While I was doing research for this post, I was looking through the stack of books I inherited when I took over my current Brownie unit. I didn’t find what I was looking for, but I did find this:
The observant among you will have noticed that the cost of this book is 9d – or 9 old pennies. A quick check of the inside cover revealed that it was first published in 1928, although this edition was printed in 1946.
So what games were Brownies playing in 1928? Chapter 2 is “relay races” and contains the following, very familiar, set of instructions:
HUMAN LADDER RACE
The Brownies pick sides and fall in in two straight lines facing inwards. At a given signal they sit down with their legs out in front of them, their feet touching the feet of the opposite Brownies. Their legs make the rungs of the ladder. The top Brownies start and climb in and out the rungs of the ladder. They have to go over each pair of legs. When they get to the end they run back to their places and the next Brownies start. This game is best played in soft shoes.
Personally, I find the last line to be the best – proof that Health and Safety was a concern back then, too!
The next thing that caught my eye was a game that someone on twitter recommended to me recently. I’d not come across it before, but it sounds like fun. We’re having a games night next week so I intend to try it out.
LOST SHOE RELAY
The Brownies all take off their shoes and put them in a heap at one end of the room. They fall in in Sixes, and the game is played like an ordinary relay, the Brownies running up to the heap of shoes, finding their own shoes, putting them on, and running back to their Sixes.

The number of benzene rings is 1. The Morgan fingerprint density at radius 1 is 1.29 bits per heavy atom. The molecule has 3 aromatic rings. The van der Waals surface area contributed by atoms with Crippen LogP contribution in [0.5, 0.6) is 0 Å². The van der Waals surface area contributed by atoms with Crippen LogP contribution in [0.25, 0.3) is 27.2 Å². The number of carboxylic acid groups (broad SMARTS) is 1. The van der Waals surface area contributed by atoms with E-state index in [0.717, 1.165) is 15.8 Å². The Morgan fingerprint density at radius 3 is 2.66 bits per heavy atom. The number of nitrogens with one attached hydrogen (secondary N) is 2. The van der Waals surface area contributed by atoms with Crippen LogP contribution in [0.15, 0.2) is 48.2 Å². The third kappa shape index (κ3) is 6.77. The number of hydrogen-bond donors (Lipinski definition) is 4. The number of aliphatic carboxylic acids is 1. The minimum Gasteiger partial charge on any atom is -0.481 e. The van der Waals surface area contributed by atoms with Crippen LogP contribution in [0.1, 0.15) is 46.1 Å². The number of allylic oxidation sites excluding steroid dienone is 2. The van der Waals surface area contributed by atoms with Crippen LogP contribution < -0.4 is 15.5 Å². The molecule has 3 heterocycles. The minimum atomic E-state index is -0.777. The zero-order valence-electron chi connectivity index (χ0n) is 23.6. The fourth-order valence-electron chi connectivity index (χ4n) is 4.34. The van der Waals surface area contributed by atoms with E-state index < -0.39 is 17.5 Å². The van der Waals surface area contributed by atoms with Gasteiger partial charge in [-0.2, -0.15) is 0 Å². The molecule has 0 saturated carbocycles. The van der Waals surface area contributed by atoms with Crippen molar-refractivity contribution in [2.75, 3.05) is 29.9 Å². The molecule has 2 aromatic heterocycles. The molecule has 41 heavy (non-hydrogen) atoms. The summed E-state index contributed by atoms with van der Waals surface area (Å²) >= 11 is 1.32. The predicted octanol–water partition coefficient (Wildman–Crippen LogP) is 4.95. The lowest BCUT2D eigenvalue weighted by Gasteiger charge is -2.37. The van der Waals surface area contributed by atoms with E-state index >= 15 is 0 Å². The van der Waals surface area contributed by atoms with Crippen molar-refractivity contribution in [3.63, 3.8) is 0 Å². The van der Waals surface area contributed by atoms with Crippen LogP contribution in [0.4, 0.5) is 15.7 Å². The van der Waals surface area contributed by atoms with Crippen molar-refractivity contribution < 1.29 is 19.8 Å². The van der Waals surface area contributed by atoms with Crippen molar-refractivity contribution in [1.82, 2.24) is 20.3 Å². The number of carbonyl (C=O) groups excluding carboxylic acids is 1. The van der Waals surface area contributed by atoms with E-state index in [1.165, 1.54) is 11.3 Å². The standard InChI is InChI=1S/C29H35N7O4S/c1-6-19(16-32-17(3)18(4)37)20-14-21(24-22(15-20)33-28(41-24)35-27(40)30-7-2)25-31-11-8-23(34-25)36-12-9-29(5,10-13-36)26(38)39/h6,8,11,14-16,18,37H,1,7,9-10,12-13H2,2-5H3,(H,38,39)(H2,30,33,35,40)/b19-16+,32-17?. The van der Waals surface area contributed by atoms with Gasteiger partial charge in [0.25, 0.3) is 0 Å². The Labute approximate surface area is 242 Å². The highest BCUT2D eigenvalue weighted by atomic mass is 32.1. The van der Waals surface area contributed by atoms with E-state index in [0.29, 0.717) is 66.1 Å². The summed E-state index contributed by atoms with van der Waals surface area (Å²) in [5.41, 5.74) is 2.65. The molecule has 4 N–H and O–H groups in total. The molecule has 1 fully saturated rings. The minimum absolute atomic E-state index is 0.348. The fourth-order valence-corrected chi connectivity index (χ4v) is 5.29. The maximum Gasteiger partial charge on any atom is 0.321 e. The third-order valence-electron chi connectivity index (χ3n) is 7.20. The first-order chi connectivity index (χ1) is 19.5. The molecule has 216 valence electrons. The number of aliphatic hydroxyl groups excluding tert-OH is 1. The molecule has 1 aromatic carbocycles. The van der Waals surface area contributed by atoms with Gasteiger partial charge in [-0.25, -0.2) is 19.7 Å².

Other familiar entries included the “Human Wheelbarrow Race”, “Raining” (which sounds a lot like “All the fishes in the sea”, only with flowers in a garden), “Dressing Up”, and “Acting” (Charades).
There were also some completely new (old?) ideas which I’m looking forward to trying out, such as this one:
Brown Owl collects a lot of different leaves; these she scatters all around the room, putting some on chairs and some on the window-sill.
The Brownies are allowed five minutes to look at the leaves and ask their names. They then make a ring around Brown Owl, and she tells a story bringing in the names of the trees to which the leaves belong. As she mentions the tree, the Brownies run for its leaf, and the Brownie who gets it scores a point for her Six.
It is best to say that the Brownie who gets two leaves is not allowed to go on running, so that they all get a turn.
and this one:
This game can only be played in a wood or field on a summer day, and would be suitable for a Brownie picnic.
Each Six makes its own little house out of branches and sticks, and this will keep the Brownies happy and quiet for any length of time, arranging their houses, and getting leaves and stones for their “pretending” food.
Then Brown Owl becomes a wicked old witch and has a house of her own. The Brownies come and visit her and sing, “Wicked old witch, are you hungry to-day? ‘Cos if you are hungry, we’ll all run away!”
Sometimes the witch snores, but if she says “yes” she comes out and chases the Brownies. Any Brownie caught by the witch is turned into a stone and cannot move until the spell is broken. The witch says, “The spell can only be broken by a white stone placed on the prisoner’s left foot; or a dead leaf on her head.” Then the Brownies rush off to find the object mentioned, and the first Brownie to find it rescues the captured Brownie and takes her back to her (the rescuer’s) Six.
The winning Six is the one with the largest number of Brownies in it at the end of the game. Brown Owl can name anything found out of doors, and the more difficult it is to find the more fun becomes the game to the Brownies. It is better not to choose plants or flowers that might be badly damaged by hasty picking in the excitement of the moment.
There are also chapters with games to get girls ready for their first and second class tests, quiet games, ball games, and games which involve a lot of imagination.
And finally, if you want a book with more games in, don’t forget: